Life during wartime: The coronavirus pandemic is causing increases in anxiety, anger and crime

“I’m so sad – I just cry and cry.”

“In the past five days, four different people went off on me – all angry and yelling at me and I’m not even sure what I said to make them react.”

“I’m so angry – I just don’t know what to do any more.”

“I don’t see why people are getting so upset about wearing masks.”

“Everyone just needs to take a chill pill!”

These are just a few statements overheard in July by this reporter. The COVID-19 pandemic has led to a lot of anxiety for people. In addition, there seems to be a great deal of anger, leading to an increase in crime.

On July 21, Montezuma County Sheriff Steve Nowlin told the county commissioners there had been 1,914 service calls for his office in the month of June, a major increase over the typical number.

“We’re going to break the record this year,” he said. “We’re dealing with a lot more mental-health issues and a lot more violence than we’ve ever had before. I can’t put a finger on why, it’s just the way it is.”

He said incidents of domestic violence are above average, with 11 in the month of june, and at least two to three such calls a week. “I think it’s the situation that we’re all in. Everybody is very tense.”


Even though the past five months might seem like an eon, in the world of scientific research it’s a blink of an eye, with studies providing hard data on the impact of COVID-19 on mental health just starting to be completed and published. The studies on mental health and COVID-19 presented in this article were conducted in the United Kingdom and are ongoing online studies, just published at the end of July. In the U.S. there is a dearth of published research about the pandemic’s impact on mental health.

There is also some misunderstanding about scientific research, since studies can contradict each other. “Facts” published in March may now be different, because four months later, knowledge about the virus’s impact is updated, with conclusions and recommendations changing based on the new information.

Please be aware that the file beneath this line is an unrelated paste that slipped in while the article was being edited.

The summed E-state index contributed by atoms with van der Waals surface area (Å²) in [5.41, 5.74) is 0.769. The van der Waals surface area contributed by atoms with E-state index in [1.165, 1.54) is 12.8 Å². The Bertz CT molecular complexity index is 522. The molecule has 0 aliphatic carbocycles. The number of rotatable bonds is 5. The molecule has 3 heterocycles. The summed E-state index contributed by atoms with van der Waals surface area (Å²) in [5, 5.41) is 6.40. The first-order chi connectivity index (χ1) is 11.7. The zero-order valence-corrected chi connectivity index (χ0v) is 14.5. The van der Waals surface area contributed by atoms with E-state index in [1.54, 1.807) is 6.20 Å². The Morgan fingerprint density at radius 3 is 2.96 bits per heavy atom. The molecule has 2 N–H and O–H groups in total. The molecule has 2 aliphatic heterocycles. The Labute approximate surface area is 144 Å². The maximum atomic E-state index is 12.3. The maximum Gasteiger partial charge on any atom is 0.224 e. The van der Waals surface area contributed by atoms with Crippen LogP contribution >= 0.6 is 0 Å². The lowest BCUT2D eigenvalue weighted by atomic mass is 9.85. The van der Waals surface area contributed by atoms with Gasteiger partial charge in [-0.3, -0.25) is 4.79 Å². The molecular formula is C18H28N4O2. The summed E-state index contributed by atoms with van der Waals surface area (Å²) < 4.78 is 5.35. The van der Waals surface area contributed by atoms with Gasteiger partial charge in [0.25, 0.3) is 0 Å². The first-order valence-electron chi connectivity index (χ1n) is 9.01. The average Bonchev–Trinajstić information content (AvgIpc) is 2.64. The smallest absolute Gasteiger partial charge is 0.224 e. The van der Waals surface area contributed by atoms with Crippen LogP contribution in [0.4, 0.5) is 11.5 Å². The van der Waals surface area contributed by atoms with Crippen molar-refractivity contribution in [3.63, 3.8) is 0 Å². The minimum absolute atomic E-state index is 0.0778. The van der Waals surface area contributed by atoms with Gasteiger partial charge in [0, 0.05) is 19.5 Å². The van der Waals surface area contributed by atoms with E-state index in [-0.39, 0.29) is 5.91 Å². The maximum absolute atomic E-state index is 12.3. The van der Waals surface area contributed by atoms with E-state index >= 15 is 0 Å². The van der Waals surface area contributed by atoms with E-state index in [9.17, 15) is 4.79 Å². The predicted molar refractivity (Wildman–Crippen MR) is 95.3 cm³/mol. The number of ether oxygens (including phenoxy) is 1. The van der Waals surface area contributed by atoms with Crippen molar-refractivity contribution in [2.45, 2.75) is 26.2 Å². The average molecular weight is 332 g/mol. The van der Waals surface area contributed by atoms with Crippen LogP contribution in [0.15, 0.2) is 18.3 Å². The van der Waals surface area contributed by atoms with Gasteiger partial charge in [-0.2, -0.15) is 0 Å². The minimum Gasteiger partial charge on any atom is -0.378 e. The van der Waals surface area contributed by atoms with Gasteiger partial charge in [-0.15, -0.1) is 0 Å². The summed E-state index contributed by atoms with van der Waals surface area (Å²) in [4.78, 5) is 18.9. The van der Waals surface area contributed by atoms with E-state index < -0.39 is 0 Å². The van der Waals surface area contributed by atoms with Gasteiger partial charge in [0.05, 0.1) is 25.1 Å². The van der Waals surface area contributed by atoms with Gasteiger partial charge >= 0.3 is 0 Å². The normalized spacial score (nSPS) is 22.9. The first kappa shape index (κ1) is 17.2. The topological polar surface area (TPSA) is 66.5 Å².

What is certain is that many people are anxious about the future. There is the ongoing worry about all aspects of COVID-19. How contagious is it, really? Should you wear a mask? What if you don’t? What do you do when someone tries to hug you or stands less than 6 feet away? Should you get tested? What if you test positive but don’t have symptoms? Who should you believe when one news source, political leader or doctor says one thing and another says the opposite?

Then there is the economic dimension. How long will you have to work at home (if you are one of the ones who got to keep your job)? If you are furloughed, will you get your job back? Will your small business ever get back on track? What if you are an “essential worker” who has to go to work and potentially be exposed to the virus? If you lost your job, what will happen when the unemployment checks run out? The one thing we all share is that the pandemic has altered our “normal” lives.

Many of us are weary of lockdown and quarantine and not sure how to alleviate the tedium of staying home alone, since normal stress-relieving activities are mostly off limits. Bars are shut. Restaurants may or may not be open. Sporting events, concerts and festivals are cancelled. Political rallies and church services are limited.

Then again, some things do go on, such as the Montezuma County Fair. But what are the chances that participants in anything will catch the virus? Do you risk contagion to relieve stress?

People living alone can feel socially isolated. A July 21 article in Medscape reported on the COVID-19 Social Study, a survey of 72,000 individuals in the United Kingdom. Twice as many people reported being lonely during the pandemic as before.

Another group experiencing increased stress are couples who may be questioning their relationships due to spending every waking moment together.

“I’m seeing more couples seeking therapy,” Russ Patten, a licensed professional counselor practicing in Cortez, told the Four Corners Free Press. He said the pandemic is putting “added pressure on households. It’s a big stress for people to be home together so much.”

Joanie Trussel, a psychotherapist and counselor practicing in Mancos, agrees, explaining that “people are stuck at home and socially isolated from each other in many ways and don’t have the usual outlets they have used to escape from their emotional histories.”

Families with children are also experiencing elevated levels of stress. They can simply be overwhelmed with the new realities that the pandemic presents – how can you work from home and take care of the kids? Should children go back to the classroom, or do you decide to sign up for online education, or home-school?

The COVID-19 Social Study found quite a few disparities in pandemic experiences, causing the authors of the Medscape review to mention that “we’re NOT all in this together.” Notably, the research suggests that “participants aged 18 to 29 years had much higher levels of anxiety, depression, and thoughts of death or self-harm and much lower levels of life satisfaction than older participants.”

Other groups showing more stress were lower-income groups as well as Black, Asian and other minority ethnic groups.

More problems

Given all this, is COVID-10 causing an uptick in mental-health problems locally? “I’ve definitely been busier because of COVID,” Trussel told the Free Press.

“I think that some of what is bringing some folks into therapy right now is a sense of hopelessness. As this COVID experience continues on with no end in sight other than the idea of a vaccine, many folks are feeling fearful that this is the new normal and how do they adapt to this idea.”